Not that I complain much, but I have a few wishes. Or maybe let’s call them suggestions. Or let’s just say thoughts from a user’s point of view. I know, this is just version 1.00 and I’m aware how much effort, hours of planning, measuring and programming iZotope put into this plug-in, so I presume all the things I’m mentioning here will come in future updates. So, let’s start. Sometimes, quite rarely, Neutron does not correctly recognize some groups of instruments (basses that lack low end or orchestral percussion with low big hits). It would be nice to have an option for such cases, to tell Neutron which sort of input signal it could expect. Also, I hope to see some Orchestral options between basic recognized categories in some future update. There are plenty of Orchestral presets here, but by default, Track Assistant puts all orchestra instruments in the Clean, undefined category. Also having an advanced version, I’d be thankful if iZotope could add a Track Assistant option on separate plug-ins, not just in a main, multi version. The Learn function is nice and useful, but it would be a blessing to have an equalizer on every track that can suggest the best equalizing solution for that instrument. Same goes for other effects. Neutron is quite light on CPU considering the types and how many different effects are used simultaneously, but still, not so light that you can use it on every single track on anything but the fastest computer (like mine for example). Therefore, Track Assistant on separate effects could be a nice life-/CPU-saver. I also miss an option to copy settings from one instance to another. Not to mention that I simply could not understand why side-chaining works inside a single instance but not between more instances of Neutron, to side-chain two instances of Neutron directly resolving issues between bass and kick for example. At the moment, at least as far I know, it is possible only through external options. That’s all, no more “suggestions”. Time to enjoy this one-and-only, absolutely revolutionary plug-in.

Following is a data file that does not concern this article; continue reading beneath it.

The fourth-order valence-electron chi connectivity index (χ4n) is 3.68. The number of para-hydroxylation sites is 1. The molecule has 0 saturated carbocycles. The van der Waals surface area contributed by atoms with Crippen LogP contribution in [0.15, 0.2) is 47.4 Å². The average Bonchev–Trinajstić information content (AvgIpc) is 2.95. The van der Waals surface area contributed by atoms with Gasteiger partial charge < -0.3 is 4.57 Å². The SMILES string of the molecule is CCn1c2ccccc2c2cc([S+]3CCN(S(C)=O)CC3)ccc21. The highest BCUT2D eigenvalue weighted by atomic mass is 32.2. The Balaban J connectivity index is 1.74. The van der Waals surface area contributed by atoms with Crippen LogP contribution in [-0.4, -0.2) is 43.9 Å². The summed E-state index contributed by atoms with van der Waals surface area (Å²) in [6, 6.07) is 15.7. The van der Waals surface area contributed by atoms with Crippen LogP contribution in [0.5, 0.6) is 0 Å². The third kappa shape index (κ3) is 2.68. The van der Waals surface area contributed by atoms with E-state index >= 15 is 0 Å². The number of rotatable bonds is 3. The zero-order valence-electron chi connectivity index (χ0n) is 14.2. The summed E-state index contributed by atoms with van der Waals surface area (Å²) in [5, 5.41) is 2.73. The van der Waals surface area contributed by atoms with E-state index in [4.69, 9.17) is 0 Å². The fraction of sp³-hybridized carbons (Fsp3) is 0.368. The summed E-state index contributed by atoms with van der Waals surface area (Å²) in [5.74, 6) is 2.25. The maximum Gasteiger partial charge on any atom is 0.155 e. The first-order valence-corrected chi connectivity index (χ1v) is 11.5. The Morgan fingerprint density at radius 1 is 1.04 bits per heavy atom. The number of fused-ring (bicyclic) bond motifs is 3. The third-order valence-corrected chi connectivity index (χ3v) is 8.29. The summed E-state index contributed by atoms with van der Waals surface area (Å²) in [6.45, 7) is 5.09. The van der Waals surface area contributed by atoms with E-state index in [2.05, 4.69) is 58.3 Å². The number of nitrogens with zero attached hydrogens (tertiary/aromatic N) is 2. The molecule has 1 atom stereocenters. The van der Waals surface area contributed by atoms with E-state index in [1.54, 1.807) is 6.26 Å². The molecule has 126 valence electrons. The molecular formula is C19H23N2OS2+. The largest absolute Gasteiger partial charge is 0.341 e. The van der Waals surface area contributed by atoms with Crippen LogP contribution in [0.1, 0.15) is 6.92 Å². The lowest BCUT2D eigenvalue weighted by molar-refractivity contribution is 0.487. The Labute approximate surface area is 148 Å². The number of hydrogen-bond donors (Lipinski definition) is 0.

More info at https://www.izotope.com/en/products/mix/neutron.html

The price for iZotope Neutron is $249USD and for iZotope Neutron Advanced $349 USD

ESSENTIAL for: It gives you an opportunity to become a musician again. Something that you dreamt about before you started your life as a musician, realizing later that you are doing almost everything but making music.